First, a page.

CISO Update #36
LinkedIn Fake Profile Scam

Social Media is an inescapable part of our personal and professional lives. We use career-oriented services to post articles and update resumes, and we use personal services to share family information and talk about issues of the day. LinkedIn, the career-oriented social media site, is all about building your network and accepting outreach from others. But how do you know who you can trust? It is important to realize that digital criminals don’t stop with just Facebook and Twitter, they also take advantage of users on LinkedIn where connections carry greater professional gravity.

Recently members of the FIT community received a LinkedIn connection invitation from someone who claimed to be a former student or employee (the profile is not clear). It appears though that the profile is fake: The photo doesn’t match other online photos of the individual, and while they claim to be associated with FIT, there is no record of the individual as an employee or student. In the spirit of trying to support former community members, some people at FIT accepted the invitation, even though they didn’t know the individual. And the more FIT contacts the fraudster has, the more likely the next FIT person is to accept the invitation. This growing network of contacts enables targeted phishing attacks and potential malware in the form of attachments from a “trusted” contact.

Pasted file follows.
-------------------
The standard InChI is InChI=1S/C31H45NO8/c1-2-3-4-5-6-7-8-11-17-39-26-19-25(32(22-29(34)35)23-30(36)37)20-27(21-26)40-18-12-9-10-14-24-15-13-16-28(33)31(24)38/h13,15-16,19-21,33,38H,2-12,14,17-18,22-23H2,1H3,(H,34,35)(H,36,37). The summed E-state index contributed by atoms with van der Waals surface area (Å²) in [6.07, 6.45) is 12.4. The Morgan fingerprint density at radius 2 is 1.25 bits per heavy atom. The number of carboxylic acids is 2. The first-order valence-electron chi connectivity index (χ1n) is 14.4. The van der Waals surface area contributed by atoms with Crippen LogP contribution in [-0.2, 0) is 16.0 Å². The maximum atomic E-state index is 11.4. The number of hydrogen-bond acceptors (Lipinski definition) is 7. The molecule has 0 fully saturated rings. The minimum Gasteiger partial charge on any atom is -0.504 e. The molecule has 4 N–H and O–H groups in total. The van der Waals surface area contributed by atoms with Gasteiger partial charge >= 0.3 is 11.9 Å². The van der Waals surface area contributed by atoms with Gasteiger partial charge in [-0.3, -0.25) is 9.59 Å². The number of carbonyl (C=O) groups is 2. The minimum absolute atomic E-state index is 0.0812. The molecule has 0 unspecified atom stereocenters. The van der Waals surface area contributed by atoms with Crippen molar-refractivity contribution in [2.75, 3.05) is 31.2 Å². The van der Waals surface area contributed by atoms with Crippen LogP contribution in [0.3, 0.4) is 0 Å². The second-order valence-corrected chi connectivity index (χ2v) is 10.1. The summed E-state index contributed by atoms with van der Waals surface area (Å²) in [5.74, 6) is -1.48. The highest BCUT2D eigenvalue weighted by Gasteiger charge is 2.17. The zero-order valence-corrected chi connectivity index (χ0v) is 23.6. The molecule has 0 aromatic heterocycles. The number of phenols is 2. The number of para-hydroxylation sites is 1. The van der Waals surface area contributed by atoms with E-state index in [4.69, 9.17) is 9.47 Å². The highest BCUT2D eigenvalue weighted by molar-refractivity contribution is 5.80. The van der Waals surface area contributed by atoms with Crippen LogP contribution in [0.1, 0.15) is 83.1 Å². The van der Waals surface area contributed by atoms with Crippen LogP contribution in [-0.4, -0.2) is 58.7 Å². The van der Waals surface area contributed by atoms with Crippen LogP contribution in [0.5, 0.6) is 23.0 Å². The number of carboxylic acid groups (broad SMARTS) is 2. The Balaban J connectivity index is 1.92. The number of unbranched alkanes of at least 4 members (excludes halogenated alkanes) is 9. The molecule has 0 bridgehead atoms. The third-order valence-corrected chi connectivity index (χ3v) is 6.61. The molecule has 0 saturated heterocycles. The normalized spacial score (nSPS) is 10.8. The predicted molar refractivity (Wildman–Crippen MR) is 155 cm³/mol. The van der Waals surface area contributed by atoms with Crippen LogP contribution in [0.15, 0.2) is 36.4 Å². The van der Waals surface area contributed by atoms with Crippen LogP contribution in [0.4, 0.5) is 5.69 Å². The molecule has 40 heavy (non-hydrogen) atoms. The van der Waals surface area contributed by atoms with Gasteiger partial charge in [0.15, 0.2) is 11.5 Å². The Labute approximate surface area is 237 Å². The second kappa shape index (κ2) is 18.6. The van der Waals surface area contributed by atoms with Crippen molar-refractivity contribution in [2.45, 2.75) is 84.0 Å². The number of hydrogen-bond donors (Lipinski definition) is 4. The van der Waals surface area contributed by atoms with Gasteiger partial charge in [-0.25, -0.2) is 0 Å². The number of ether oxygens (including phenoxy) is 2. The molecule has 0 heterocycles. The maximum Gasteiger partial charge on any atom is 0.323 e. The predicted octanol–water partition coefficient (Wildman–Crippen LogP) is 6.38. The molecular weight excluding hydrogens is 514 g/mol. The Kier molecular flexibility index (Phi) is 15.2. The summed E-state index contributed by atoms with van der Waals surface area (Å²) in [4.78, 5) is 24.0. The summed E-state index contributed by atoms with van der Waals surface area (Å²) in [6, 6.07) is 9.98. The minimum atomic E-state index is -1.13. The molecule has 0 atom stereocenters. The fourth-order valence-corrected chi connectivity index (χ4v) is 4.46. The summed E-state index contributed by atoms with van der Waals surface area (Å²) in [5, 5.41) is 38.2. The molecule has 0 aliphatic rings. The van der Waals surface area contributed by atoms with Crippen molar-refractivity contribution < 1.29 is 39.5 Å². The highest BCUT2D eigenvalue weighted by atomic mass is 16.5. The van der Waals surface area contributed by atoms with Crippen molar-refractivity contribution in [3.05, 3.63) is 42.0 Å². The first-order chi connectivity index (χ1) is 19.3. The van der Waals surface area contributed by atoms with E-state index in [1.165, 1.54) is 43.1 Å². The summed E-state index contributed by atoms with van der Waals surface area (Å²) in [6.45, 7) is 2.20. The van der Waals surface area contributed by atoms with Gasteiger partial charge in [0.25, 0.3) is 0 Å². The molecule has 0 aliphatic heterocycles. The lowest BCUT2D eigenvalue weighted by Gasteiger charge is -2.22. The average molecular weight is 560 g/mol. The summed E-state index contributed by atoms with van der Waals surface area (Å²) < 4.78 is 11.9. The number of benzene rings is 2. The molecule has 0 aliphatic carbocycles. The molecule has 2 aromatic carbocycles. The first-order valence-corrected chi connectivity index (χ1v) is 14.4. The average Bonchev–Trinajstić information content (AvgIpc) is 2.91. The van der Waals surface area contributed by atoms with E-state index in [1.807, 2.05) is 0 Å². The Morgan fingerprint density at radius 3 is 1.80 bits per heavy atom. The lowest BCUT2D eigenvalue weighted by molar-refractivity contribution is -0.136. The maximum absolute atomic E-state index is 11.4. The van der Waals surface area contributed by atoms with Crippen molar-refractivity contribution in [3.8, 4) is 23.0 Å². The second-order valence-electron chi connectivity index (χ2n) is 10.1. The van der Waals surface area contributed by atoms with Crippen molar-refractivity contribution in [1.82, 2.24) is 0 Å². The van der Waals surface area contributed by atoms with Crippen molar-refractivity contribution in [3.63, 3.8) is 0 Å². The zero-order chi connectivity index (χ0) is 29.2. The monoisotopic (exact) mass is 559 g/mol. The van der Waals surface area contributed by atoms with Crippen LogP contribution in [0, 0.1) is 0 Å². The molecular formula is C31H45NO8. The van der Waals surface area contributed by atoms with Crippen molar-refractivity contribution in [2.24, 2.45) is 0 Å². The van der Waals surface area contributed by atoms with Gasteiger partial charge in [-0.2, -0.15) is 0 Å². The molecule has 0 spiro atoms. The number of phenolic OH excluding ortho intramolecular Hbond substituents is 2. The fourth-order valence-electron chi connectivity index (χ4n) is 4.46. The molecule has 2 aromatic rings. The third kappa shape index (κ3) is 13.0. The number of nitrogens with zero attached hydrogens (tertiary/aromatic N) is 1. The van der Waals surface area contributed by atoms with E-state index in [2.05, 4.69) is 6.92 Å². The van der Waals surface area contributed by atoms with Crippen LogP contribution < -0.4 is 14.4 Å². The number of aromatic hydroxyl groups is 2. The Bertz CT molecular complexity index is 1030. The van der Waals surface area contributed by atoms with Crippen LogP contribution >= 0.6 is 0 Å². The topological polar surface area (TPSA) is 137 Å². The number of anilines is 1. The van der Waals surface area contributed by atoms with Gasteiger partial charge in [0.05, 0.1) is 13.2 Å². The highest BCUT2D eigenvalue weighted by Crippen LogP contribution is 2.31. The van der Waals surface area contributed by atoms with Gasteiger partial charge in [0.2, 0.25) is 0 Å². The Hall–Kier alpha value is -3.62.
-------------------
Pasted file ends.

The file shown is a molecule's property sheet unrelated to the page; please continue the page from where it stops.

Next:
As summer approaches, students and recent graduates will try to build their networks on LinkedIn to help them land jobs and internships, so we would like to remind you to be diligent and provide some helpful tips on how to stay safe.

What can you do? 

  1. If you have reason to believe that you received an invite from a fake profile on LinkedIn, you can flag that profile by reporting it to LinkedIn.  

  2. Only accept social media connection requests from people you know. We realize this can be contradictory when trying to grow your network or make professional connections on LinkedIn. If you have accepted requests from people you don’t know or have reason to suspect, end the connection. 

  3. If you have any reason to suspect the validity of a request or message, especially if it has links or attachments, contact the individual through other means to verify. Make sure the details of the connection request match what you know about the individual, and be wary of any inconsistencies.

About Cybersafe
The Division of Information Technology is dedicated to informing the community of the latest cybersecurity threats. Visit and stay tuned for emails from for the latest from the Cybersafe campaign at FIT. Read past issues here.